Stationary vs. Stationery
Writers have long been stymied by the resemblance between stationary and stationery, or by ignorance of the fact that distinct words exist to describe the condition of motionlessness and the class of materials for written correspondence. Progress may make this point moot, because our society is slowly but inexorably abandoning stationery as a medium of communication, but it’s still important to make the distinction.
Stationery is so spelled because it’s derived from stationer, the archaic word for a bookseller or publisher; these merchants also sold writing materials and implements. (Stationer, in turn, stems from the Latin term stationem, meaning “station,” which acquired the sense of “market stall.” Of course, the Latin word is the origin of stationary, too. Something stationary is something that is maintaining its station.)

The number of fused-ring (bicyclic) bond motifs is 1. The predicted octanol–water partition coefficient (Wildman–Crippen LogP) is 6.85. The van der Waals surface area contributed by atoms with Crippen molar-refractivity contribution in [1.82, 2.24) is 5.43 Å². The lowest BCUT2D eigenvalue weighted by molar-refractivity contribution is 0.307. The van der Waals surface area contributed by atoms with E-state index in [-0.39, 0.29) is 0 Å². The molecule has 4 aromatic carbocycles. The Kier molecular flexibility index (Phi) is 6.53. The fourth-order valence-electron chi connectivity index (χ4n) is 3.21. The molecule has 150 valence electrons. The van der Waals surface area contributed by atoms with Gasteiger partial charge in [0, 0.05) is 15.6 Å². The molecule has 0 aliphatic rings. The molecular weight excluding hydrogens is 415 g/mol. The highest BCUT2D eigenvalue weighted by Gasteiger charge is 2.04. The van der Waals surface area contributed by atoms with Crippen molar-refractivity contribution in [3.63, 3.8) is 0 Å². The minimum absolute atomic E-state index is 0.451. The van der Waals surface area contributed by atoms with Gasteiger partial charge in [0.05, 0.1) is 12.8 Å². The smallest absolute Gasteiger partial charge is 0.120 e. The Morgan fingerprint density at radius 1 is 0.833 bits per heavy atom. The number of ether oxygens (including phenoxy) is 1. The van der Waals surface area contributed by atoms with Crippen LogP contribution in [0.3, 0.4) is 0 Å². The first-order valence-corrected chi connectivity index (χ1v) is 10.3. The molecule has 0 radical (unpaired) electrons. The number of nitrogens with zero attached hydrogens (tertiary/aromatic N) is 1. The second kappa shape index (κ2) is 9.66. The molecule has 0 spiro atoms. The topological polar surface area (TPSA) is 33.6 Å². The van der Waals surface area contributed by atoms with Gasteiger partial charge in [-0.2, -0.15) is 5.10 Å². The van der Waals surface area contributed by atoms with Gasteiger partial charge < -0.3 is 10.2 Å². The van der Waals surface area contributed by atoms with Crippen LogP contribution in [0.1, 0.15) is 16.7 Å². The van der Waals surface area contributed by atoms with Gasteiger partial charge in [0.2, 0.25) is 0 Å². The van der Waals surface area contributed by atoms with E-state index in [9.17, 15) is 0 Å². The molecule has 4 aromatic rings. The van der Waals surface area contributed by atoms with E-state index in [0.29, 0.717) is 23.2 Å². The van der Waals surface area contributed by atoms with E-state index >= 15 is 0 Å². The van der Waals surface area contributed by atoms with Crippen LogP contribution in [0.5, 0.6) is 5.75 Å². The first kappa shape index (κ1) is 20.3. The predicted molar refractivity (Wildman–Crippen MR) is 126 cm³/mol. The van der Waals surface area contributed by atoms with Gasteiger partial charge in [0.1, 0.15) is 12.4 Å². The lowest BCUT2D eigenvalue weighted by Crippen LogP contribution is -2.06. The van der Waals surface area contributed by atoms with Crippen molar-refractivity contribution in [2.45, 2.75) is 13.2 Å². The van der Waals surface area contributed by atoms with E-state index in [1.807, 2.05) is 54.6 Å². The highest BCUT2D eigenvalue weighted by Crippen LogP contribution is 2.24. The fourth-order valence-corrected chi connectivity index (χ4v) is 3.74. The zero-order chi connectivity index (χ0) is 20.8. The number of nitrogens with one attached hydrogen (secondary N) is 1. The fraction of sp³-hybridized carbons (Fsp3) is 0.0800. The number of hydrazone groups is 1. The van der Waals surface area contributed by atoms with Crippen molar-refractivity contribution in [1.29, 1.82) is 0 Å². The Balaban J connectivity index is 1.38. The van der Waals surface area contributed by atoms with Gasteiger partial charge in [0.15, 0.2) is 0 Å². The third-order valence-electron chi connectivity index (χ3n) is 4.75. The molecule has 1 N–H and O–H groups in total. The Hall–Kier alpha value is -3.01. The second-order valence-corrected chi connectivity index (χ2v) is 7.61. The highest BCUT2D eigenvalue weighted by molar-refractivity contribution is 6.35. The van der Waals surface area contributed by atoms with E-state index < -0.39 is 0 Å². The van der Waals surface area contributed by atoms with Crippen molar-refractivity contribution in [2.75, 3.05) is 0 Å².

Similar-looking words don’t share that direct etymology but are related. Static, as an adjective meaning “showing little change,” comes from the Greek word statikos, “causing to stand,” which was borrowed into Latin as staticus. The basis of statikos also led to stasis, which means “slowing,” “stagnation,” or “stability.” State, status, statute, statistic, and statue, as well as the suffix -stat (thermostat, and so on) — and stet, the editing directive meaning “leave as it was” — are all relatives of station and its derivatives.
Do you have difficulty remembering when to use stationary and when to write stationery? Various mnemonic aids have been devised, the simplest of which, I think, is to think of the “ar” in stationary as are, as in “where you are.” Or remember that stationery refers to letters and envelopes and the like, and the words for those materials have es but no as.
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